Taking into account the leading symptoms in intensive care, traumatology and orthopedics, there are four forms of heat stroke:
- Pyretic form – the most striking symptom is an increase in body temperature to 39-41 degrees.
- Asphyxic form – respiratory depression comes to the fore.
- Cerebral or paralytic form – convulsions occur against the background of hyperthermia and hypoxia, sometimes hallucinations and elements of delirium appear.
- Gastroenteric or dyspeptic form – accompanied by nausea, vomiting, diarrhea and urinary retention.
Heat stroke symptoms
There are three clinical degrees of pathology severity. At the first degree, there is rapidly increasing weakness, lethargy, drowsiness, a dull aching headache, a feeling of heaviness in the chest, the need to breathe deeply, mild or moderate nausea. The skin is pale, covered with drops of sweat, the pupils are dilated, there is an increase in breathing and pulse. Body temperature is usually within the normal range.
The second degree is accompanied by a feeling of pronounced muscle weakness, noise and ringing in the ears. It is difficult for the victim to move, it is difficult to raise his head or arms. The headache becomes diffuse, more intense. Nausea increases, vomiting is possible. Breathing is intermittent, rapid. Pronounced tachycardia. Dehydration and impaired coordination of movements (static and dynamic ataxia) are detected. Body temperature increased to 39-40 degrees. Fainting is possible.
At the third degree, there is a sharp change in the color of the skin – from hyperemia to cyanotic. There is anxiety and psychomotor agitation. Breathing is shallow, pulse is thready, reflexes are weakened. Possible clonic-tonic seizures, delirium, kinesthetic, auditory and visual hallucinations. The body temperature is sharply elevated. In the absence of qualified help, coma and death occur.
In children, due to the immaturity of thermoregulation mechanisms, heat stroke can develop at a relatively low ambient temperature and a fairly short thermal exposure. With a mild degree of heat stroke, the baby becomes moody, sluggish, complains of nausea and headache, does not want to play, tries to lie down, loses appetite. The pulse is rapid, the face is hyperemic, the pupils are dilated. The skin is sweaty, hot to the touch, while the body temperature usually does not exceed 37 degrees. Vomiting and nosebleeds are often observed.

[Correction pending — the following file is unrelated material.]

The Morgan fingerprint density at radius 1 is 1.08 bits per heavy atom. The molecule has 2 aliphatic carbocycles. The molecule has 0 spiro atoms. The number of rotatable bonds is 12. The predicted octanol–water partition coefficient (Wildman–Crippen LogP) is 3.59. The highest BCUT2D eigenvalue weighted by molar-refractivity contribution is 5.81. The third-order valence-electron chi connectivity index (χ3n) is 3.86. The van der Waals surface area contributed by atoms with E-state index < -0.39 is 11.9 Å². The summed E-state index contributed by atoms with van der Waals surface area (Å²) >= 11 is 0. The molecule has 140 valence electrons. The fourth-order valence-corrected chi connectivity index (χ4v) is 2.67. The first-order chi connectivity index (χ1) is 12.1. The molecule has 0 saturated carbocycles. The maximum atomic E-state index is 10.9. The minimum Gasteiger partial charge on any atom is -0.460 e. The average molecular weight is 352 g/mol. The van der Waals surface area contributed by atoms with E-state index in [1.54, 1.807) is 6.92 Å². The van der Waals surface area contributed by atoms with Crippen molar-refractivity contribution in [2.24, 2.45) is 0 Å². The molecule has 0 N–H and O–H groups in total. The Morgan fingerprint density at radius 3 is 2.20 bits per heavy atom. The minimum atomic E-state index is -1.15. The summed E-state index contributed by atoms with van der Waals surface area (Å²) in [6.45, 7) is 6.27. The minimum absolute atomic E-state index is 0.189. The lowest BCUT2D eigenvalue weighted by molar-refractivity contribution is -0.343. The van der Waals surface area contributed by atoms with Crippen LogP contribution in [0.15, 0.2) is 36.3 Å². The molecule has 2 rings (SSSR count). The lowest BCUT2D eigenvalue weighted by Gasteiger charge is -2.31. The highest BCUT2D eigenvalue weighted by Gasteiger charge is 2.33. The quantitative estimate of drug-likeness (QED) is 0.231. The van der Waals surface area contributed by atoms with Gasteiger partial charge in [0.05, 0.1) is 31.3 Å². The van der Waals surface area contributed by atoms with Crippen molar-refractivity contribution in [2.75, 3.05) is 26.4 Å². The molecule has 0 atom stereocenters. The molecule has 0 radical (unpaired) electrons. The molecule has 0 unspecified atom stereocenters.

With moderate severity, headache, lethargy and poor health, impaired coordination of movements, unsteadiness of gait, tachycardia, difficulty breathing and frequent vomiting are noted. The body temperature is raised to 39 degrees, some victims have fainting spells. In severe cases, a feverish condition develops, convulsive syndrome is observed, body temperature is elevated to 40-41 degrees, coma is possible.
The diagnosis is established on the basis of a characteristic anamnesis, patient complaints and the results of an objective examination. To assess the severity of the condition, body temperature is measured, pulse and blood pressure are determined. If there are signs of damage to various organs and systems, appropriate instrumental and laboratory tests are prescribed.
Heat stroke treatment
It is necessary to move the victim to a cool place as soon as possible, remove excess clothing, put cool compresses on the forehead, chest area, groin area, hands, calves and armpits. Compresses should be exactly cool, but by no means icy, since the temperature contrast can provoke vascular collapse. If possible, repeated wipes can be carried out with a weak vinegar solution or ordinary water. The patient should be given plenty of drink: weak sweet tea, non-carbonated mineral water or purified water. In case of cardiac disorders, corvalol, cordiamine or validol should be used and an ambulance should be called immediately.
In case of fainting, the victim is laid down, slightly lowering his head and lifting his legs. Cold compresses are applied to the temples, ammonia is brought to the nose. Gently slap the patient on the cheeks or massage the auricles. After coming out of a swoon, they give sweet tea. In case of heat stroke, in no case should alcohol, strong tea or coffee be given to the victim – this can worsen his condition and provoke an aggravation of cardiac disorders.
Qualified medical care in case of heat stroke is provided by ambulance staff, resuscitators, cardiologists and other specialists. If necessary, indirect heart massage is performed, artificial respiration is performed. Intravenous injections of saline solutions are carried out, cordiamine is subcutaneously injected to normalize cardiac activity. In severe cases, the victim is hospitalized, resuscitation measures are carried out, including intubation, catheterization of the subclavian vein with subsequent infusion of solutions, stimulation of cardiac activity, oxygen therapy, etc.
Prognosis and prevention
The prognosis is usually favorable. Prevention of heat stroke consists in the use of clothing made of natural materials, regular ventilation or installation of air conditioners, the use of a sufficient amount of liquid, the exclusion of heavy physical exertion in the hottest hours, wearing light hats while outdoors. When working in high heat conditions, you should take short breaks every hour and choose suitable workwear.